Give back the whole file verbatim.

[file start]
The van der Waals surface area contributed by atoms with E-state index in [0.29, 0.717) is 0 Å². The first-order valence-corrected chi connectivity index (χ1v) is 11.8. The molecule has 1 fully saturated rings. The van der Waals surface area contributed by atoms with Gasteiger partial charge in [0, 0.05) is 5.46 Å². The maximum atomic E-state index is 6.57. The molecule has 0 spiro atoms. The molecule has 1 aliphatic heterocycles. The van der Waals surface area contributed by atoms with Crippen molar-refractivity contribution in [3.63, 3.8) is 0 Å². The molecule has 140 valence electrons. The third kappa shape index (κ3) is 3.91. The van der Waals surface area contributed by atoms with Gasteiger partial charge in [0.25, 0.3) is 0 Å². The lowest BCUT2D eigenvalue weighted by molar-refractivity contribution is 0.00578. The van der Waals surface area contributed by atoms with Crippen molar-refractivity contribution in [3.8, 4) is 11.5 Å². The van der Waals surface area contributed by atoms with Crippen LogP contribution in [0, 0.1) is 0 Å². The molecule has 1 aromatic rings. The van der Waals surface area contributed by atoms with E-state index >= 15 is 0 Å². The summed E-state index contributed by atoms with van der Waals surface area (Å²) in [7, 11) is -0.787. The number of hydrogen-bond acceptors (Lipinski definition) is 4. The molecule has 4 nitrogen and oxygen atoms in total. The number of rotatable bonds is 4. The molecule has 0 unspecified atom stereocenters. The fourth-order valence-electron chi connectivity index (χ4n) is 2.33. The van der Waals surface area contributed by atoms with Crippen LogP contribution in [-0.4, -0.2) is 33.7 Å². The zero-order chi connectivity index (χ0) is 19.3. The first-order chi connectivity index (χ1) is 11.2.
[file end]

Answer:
The van der Waals surface area contributed by atoms with E-state index in [0.29, 0.717) is 0 Å². The first-order valence-corrected chi connectivity index (χ1v) is 11.8. The molecule has 1 fully saturated rings. The van der Waals surface area contributed by atoms with Gasteiger partial charge in [0, 0.05) is 5.46 Å². The maximum atomic E-state index is 6.57. The molecule has 0 spiro atoms. The molecule has 1 aliphatic heterocycles. The van der Waals surface area contributed by atoms with Crippen molar-refractivity contribution in [3.63, 3.8) is 0 Å². The molecule has 140 valence electrons. The third kappa shape index (κ3) is 3.91. The van der Waals surface area contributed by atoms with Gasteiger partial charge in [0.25, 0.3) is 0 Å². The lowest BCUT2D eigenvalue weighted by molar-refractivity contribution is 0.00578. The van der Waals surface area contributed by atoms with Crippen molar-refractivity contribution in [3.8, 4) is 11.5 Å². The van der Waals surface area contributed by atoms with Crippen LogP contribution in [0, 0.1) is 0 Å². The molecule has 1 aromatic rings. The van der Waals surface area contributed by atoms with E-state index >= 15 is 0 Å². The summed E-state index contributed by atoms with van der Waals surface area (Å²) in [7, 11) is -0.787. The number of hydrogen-bond acceptors (Lipinski definition) is 4. The molecule has 4 nitrogen and oxygen atoms in total. The number of rotatable bonds is 4. The molecule has 0 unspecified atom stereocenters. The fourth-order valence-electron chi connectivity index (χ4n) is 2.33. The van der Waals surface area contributed by atoms with Crippen LogP contribution in [-0.4, -0.2) is 33.7 Å². The zero-order chi connectivity index (χ0) is 19.3. The first-order chi connectivity index (χ1) is 11.2.